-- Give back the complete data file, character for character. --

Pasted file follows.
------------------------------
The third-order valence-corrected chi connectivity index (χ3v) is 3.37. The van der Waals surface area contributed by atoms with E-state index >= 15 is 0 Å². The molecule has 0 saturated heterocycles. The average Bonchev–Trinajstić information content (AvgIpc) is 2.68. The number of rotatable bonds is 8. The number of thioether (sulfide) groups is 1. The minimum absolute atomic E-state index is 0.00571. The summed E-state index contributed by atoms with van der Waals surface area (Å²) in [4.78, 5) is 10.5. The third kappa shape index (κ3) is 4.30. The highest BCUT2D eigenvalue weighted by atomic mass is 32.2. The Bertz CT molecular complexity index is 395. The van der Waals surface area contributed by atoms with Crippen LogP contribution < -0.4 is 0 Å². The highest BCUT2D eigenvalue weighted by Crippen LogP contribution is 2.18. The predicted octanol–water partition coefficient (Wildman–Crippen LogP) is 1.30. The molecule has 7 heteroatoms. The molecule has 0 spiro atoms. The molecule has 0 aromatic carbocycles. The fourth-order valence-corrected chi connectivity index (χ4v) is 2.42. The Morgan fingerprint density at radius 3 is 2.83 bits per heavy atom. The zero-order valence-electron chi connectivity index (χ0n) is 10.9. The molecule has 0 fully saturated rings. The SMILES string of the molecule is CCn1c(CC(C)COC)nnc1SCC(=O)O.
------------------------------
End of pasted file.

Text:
The third-order valence-corrected chi connectivity index (χ3v) is 3.37. The van der Waals surface area contributed by atoms with E-state index >= 15 is 0 Å². The molecule has 0 saturated heterocycles. The average Bonchev–Trinajstić information content (AvgIpc) is 2.68. The number of rotatable bonds is 8. The number of thioether (sulfide) groups is 1. The minimum absolute atomic E-state index is 0.00571. The summed E-state index contributed by atoms with van der Waals surface area (Å²) in [4.78, 5) is 10.5. The third kappa shape index (κ3) is 4.30. The highest BCUT2D eigenvalue weighted by atomic mass is 32.2. The Bertz CT molecular complexity index is 395. The van der Waals surface area contributed by atoms with Crippen LogP contribution < -0.4 is 0 Å². The highest BCUT2D eigenvalue weighted by Crippen LogP contribution is 2.18. The predicted octanol–water partition coefficient (Wildman–Crippen LogP) is 1.30. The molecule has 7 heteroatoms. The molecule has 0 spiro atoms. The molecule has 0 aromatic carbocycles. The fourth-order valence-corrected chi connectivity index (χ4v) is 2.42. The Morgan fingerprint density at radius 3 is 2.83 bits per heavy atom. The zero-order valence-electron chi connectivity index (χ0n) is 10.9. The molecule has 0 fully saturated rings. The SMILES string of the molecule is CCn1c(CC(C)COC)nnc1SCC(=O)O.